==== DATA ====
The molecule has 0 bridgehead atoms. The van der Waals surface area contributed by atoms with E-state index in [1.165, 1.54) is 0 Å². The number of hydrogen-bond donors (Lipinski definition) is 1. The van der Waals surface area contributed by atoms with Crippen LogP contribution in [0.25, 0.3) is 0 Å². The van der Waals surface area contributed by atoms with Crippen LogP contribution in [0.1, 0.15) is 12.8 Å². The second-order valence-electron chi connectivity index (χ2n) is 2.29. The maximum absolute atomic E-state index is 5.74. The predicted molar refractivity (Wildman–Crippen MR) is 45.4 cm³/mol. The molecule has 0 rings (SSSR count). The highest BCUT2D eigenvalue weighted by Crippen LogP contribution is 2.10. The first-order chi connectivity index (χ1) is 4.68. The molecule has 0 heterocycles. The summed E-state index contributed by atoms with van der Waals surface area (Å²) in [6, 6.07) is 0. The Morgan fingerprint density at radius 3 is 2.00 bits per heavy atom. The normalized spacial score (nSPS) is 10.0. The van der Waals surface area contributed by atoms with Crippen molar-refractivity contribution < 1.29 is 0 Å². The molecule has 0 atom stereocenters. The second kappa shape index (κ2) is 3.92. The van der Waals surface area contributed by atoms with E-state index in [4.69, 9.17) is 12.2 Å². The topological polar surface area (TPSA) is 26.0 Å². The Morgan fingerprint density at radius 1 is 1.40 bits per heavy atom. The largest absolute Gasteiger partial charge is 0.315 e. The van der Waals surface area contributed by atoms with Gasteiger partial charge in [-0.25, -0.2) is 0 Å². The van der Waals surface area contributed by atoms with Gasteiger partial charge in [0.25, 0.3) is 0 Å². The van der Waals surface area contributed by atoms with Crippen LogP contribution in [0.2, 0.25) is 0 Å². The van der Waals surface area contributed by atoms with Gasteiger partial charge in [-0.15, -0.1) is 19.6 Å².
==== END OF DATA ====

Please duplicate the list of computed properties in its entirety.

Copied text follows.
The molecule has 0 bridgehead atoms. The van der Waals surface area contributed by atoms with E-state index in [1.165, 1.54) is 0 Å². The number of hydrogen-bond donors (Lipinski definition) is 1. The van der Waals surface area contributed by atoms with Crippen LogP contribution in [0.25, 0.3) is 0 Å². The van der Waals surface area contributed by atoms with Crippen LogP contribution in [0.1, 0.15) is 12.8 Å². The second-order valence-electron chi connectivity index (χ2n) is 2.29. The maximum absolute atomic E-state index is 5.74. The predicted molar refractivity (Wildman–Crippen MR) is 45.4 cm³/mol. The molecule has 0 rings (SSSR count). The highest BCUT2D eigenvalue weighted by Crippen LogP contribution is 2.10. The first-order chi connectivity index (χ1) is 4.68. The molecule has 0 heterocycles. The summed E-state index contributed by atoms with van der Waals surface area (Å²) in [6, 6.07) is 0. The Morgan fingerprint density at radius 3 is 2.00 bits per heavy atom. The normalized spacial score (nSPS) is 10.0. The van der Waals surface area contributed by atoms with Crippen molar-refractivity contribution < 1.29 is 0 Å². The molecule has 0 atom stereocenters. The second kappa shape index (κ2) is 3.92. The van der Waals surface area contributed by atoms with E-state index in [4.69, 9.17) is 12.2 Å². The topological polar surface area (TPSA) is 26.0 Å². The Morgan fingerprint density at radius 1 is 1.40 bits per heavy atom. The largest absolute Gasteiger partial charge is 0.315 e. The van der Waals surface area contributed by atoms with Gasteiger partial charge in [-0.25, -0.2) is 0 Å². The van der Waals surface area contributed by atoms with Gasteiger partial charge in [0.25, 0.3) is 0 Å². The van der Waals surface area contributed by atoms with Crippen LogP contribution in [0.2, 0.25) is 0 Å². The van der Waals surface area contributed by atoms with Gasteiger partial charge in [-0.15, -0.1) is 19.6 Å².